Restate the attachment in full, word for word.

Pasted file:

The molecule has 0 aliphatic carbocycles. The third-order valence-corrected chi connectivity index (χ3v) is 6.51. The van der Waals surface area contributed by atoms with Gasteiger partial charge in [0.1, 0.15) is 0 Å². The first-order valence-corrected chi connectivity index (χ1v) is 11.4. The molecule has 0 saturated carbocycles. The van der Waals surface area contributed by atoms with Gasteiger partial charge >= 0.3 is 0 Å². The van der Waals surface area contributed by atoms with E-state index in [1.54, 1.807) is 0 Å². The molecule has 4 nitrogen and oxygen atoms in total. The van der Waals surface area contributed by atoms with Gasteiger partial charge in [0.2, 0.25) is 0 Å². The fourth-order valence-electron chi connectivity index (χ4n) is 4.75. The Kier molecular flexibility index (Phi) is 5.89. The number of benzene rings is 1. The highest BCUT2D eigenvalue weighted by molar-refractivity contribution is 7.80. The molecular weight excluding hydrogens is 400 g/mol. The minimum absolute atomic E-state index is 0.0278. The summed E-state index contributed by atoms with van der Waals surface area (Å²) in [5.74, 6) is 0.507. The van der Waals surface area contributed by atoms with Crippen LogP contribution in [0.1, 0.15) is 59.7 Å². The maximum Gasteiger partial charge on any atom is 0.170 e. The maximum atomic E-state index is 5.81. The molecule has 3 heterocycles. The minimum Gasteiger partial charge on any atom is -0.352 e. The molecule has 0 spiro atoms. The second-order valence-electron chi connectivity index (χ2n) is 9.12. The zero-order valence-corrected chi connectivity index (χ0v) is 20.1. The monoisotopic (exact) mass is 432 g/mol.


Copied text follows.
The molecule has 0 aliphatic carbocycles. The third-order valence-corrected chi connectivity index (χ3v) is 6.51. The van der Waals surface area contributed by atoms with Gasteiger partial charge in [0.1, 0.15) is 0 Å². The first-order valence-corrected chi connectivity index (χ1v) is 11.4. The molecule has 0 saturated carbocycles. The van der Waals surface area contributed by atoms with Gasteiger partial charge >= 0.3 is 0 Å². The van der Waals surface area contributed by atoms with E-state index in [1.54, 1.807) is 0 Å². The molecule has 4 nitrogen and oxygen atoms in total. The van der Waals surface area contributed by atoms with Gasteiger partial charge in [0.2, 0.25) is 0 Å². The fourth-order valence-electron chi connectivity index (χ4n) is 4.75. The Kier molecular flexibility index (Phi) is 5.89. The number of benzene rings is 1. The highest BCUT2D eigenvalue weighted by molar-refractivity contribution is 7.80. The molecular weight excluding hydrogens is 400 g/mol. The minimum absolute atomic E-state index is 0.0278. The summed E-state index contributed by atoms with van der Waals surface area (Å²) in [5.74, 6) is 0.507. The van der Waals surface area contributed by atoms with Crippen LogP contribution in [0.1, 0.15) is 59.7 Å². The maximum Gasteiger partial charge on any atom is 0.170 e. The maximum atomic E-state index is 5.81. The molecule has 3 heterocycles. The minimum Gasteiger partial charge on any atom is -0.352 e. The molecule has 0 spiro atoms. The second-order valence-electron chi connectivity index (χ2n) is 9.12. The zero-order valence-corrected chi connectivity index (χ0v) is 20.1. The monoisotopic (exact) mass is 432 g/mol.